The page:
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Mosaic manor: Los Altos tile artist pieces together whimsical creations

Photo By: Photos By Ellie Van Houtte/Town Crier
Photo Photos By Ellie Van Houtte/Town Crier

Los Altos artist Kathy Richardson uses vibrant colors in her tile work to liven up her Spanish Colonial. She worked her tile creations into her kitchen countertops, bathroom mirror accents and her art displays to add color to any decor.

Artist Kathy Richardson likes vibrant colors and things with drama and a little sparkle.

“Glass has an intensity that appeals to me,” said Richardson, who was in her backyard studio in Los Altos creating a glass floral mosaic that eventually will cover a wall of the studio.

A vintage six-door refrigerator from a Mountain View coffee shop is a novel dustproof receptacle for her art supplies and shares space with a large worktable and two kilns.

A cement walkway with colorful mosaic inlays – she poured the cement and created the mosaics – meanders between the studio and the back door of the house, where a mosaic Etruscan horse, one of her many “critters,” greets visitors.

The house itself is a showcase for her architectural mosaic and glasswork – and her creativity.

“I did all the artsy parts,” she said of the Spanish Colonial Revival house, which she built with her husband, Steve, a research professor in computer architecture at Stanford University.

“I’ve always created functional art,” said Richardson, who grew up in New Mexico and had no choice but to be creative – she made gifts for family and friends, clothes, jewelry and elaborate appetizers and desserts.

“For a first career, I chose to create computer hardware and software,” she said. “Engineering and art are quite similar disciplines. They require creativity, vision, a command of implementation details, the ability to coalesce ideas into a simple and elegant solution, a dedication to quality and the ability to see the work through to the end.”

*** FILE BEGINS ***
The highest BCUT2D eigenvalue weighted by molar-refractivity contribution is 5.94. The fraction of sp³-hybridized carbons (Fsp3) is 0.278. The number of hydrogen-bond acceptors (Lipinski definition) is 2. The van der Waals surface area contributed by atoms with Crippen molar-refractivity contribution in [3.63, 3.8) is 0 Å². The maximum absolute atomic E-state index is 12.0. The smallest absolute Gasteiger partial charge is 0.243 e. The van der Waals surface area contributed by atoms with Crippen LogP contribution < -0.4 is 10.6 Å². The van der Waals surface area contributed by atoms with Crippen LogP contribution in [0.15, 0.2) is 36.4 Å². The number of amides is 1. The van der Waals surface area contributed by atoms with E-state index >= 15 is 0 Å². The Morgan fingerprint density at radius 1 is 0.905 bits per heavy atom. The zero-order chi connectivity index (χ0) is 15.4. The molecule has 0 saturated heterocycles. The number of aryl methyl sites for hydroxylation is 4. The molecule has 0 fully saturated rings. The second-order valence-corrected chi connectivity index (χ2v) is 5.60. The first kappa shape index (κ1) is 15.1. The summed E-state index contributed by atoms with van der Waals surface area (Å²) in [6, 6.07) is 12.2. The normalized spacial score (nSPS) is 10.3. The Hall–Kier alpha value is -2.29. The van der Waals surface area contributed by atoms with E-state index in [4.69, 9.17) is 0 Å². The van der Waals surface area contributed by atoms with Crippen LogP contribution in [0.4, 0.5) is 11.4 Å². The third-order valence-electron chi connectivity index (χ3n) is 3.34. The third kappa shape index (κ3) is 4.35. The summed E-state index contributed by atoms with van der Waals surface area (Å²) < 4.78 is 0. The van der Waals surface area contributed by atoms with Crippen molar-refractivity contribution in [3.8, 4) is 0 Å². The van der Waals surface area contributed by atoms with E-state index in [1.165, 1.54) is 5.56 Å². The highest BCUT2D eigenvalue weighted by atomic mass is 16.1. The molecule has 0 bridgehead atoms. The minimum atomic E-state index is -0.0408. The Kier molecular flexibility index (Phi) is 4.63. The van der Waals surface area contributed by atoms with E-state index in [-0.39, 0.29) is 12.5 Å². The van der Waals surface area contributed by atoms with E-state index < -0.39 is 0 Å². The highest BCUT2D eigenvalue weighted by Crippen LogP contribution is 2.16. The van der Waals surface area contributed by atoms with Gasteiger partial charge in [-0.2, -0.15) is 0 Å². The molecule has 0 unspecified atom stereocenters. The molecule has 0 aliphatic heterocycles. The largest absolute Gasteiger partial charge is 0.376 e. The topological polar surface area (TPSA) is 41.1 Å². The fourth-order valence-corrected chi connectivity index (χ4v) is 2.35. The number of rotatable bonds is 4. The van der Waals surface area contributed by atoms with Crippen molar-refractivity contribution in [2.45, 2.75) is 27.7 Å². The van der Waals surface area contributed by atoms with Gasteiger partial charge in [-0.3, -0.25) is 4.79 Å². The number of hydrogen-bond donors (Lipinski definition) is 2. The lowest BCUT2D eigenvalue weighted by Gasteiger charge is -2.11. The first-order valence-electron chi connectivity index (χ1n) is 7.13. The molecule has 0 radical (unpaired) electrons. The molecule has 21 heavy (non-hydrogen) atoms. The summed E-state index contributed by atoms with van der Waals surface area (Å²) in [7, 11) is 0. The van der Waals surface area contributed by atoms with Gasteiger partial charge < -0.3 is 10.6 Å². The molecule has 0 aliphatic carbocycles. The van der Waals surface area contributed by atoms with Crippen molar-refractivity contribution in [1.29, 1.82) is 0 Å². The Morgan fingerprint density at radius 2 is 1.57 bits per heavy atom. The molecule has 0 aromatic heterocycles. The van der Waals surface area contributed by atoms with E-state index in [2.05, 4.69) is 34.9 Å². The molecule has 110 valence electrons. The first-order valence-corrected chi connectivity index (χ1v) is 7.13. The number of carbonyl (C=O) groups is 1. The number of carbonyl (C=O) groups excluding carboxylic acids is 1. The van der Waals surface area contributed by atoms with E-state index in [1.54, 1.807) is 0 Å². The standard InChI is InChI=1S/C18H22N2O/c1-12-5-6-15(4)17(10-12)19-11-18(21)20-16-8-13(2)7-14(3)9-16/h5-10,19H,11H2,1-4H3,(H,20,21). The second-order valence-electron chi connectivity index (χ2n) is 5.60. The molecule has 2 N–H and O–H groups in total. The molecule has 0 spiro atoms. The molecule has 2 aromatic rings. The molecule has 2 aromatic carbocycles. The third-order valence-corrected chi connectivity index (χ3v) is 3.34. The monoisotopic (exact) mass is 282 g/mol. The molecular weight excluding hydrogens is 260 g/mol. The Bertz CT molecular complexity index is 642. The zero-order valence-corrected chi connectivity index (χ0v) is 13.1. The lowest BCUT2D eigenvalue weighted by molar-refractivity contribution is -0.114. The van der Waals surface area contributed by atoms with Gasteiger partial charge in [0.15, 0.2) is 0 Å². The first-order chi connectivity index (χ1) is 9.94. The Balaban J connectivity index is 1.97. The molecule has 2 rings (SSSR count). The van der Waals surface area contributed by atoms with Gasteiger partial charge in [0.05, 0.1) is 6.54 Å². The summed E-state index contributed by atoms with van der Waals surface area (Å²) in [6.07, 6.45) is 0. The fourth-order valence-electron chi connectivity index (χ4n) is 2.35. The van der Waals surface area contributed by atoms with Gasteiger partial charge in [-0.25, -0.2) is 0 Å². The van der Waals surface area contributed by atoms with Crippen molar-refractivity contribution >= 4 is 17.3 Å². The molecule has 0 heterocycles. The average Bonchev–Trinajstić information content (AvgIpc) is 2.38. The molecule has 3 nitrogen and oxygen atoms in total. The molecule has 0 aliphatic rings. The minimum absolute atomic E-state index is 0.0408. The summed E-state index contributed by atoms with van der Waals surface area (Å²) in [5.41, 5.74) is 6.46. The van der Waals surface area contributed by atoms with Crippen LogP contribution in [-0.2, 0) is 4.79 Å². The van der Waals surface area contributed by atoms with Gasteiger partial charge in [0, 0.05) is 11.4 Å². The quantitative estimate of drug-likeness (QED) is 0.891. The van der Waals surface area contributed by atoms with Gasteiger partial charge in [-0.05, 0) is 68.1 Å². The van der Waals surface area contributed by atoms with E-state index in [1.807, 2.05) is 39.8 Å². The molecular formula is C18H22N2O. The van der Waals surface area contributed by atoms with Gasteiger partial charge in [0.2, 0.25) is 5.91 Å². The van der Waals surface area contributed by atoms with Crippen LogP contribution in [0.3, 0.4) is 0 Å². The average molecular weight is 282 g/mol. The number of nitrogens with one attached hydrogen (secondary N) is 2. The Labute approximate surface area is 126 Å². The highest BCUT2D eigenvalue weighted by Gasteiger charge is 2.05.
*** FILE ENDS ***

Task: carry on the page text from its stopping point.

A second career

When her job at a startup ended, the computer engineer with a doctorate in electrical engineering from Stanford devoted the next 14 months to the house she and her husband were building, which in turn set her on the path to a second career.

“The house is a rendition of the Spanish Colonial homes built from the ’20s to the ’40s in Southern California,” Richardson said. “We have arched doorways and 6-inch walls with 4-inch windows to create the same look.”

Exterior and interior walls are painted white (Swiss Coffee is the shade) – a perfect foil for the vibrant accent colors and her collection of alebrijes, hand-painted Oaxacan wood animals that have inspired some of her glasswork (for example, the fused-glass fox on the stairwell leading to the downstairs game room and patio).

Richardson has used a four-color palette: goldenrod, rust, teal and black.

The roof is rust-colored; the window frames are teal. Each of the 22 doors was hand-stained by Richardson in one of the four colors.

A teal door opens to her office, a goldenrod door to the guest bathroom. Black doors in the master suite “tie it together,” she said.

In the master bath is a black tub with a tile surround that includes fused-glass tiles of her design. All other surfaces are one-piece.

“Although I’m a tile artist, I don’t like cleaning grout,” she said.

At the entrance to the master suite is a nearly life-size donkey made of shattered tempered glass. Richardson describes the donkey as “piñata-esque” but a little difficult to hang from the ceiling.

Urban crows, crafted from glass tiles by Richardson, take flight on one wall of an intimate sitting area to the right of the entryway. Two comfy chairs, with a mosaic-topped table between them, face the fireplace.

Down the hall is the kitchen, where the pièce de résistance is the hand-fabricated black concrete island created by Richardson. And, of course, it has tile inlays. Countertops also are hand-fabricated black concrete.

No matter where one looks, there is something special to see, like the whimsical teal bookshelf by the stairs or the great room cupboard that Robertson calls her “thesis avoidance.” It took a while to complete, but she could measure her productivity.

Dozens of clients have discovered Richardson’s installations and fine-art pieces through the annual Silicon Valley Open Studios event held three weekends in May. She has had 15 commissioned projects ranging in size from 20 to 2,000 square feet. And she has sold 75-plus studio pieces.

“My most satisfying projects are collaborations with clients that incorporate their lifestyles into the finished piece, making it truly an expression of them,” she said.

When she’s not in her studio, she’s doing projects for the nonprofit Anita Borg Institute for Women and Technology and writing and evaluating iPad apps that help people with brain injuries.

Richardson hosts fused-glass and mosaic workshops in her studio. To register, visit

For more information, visit

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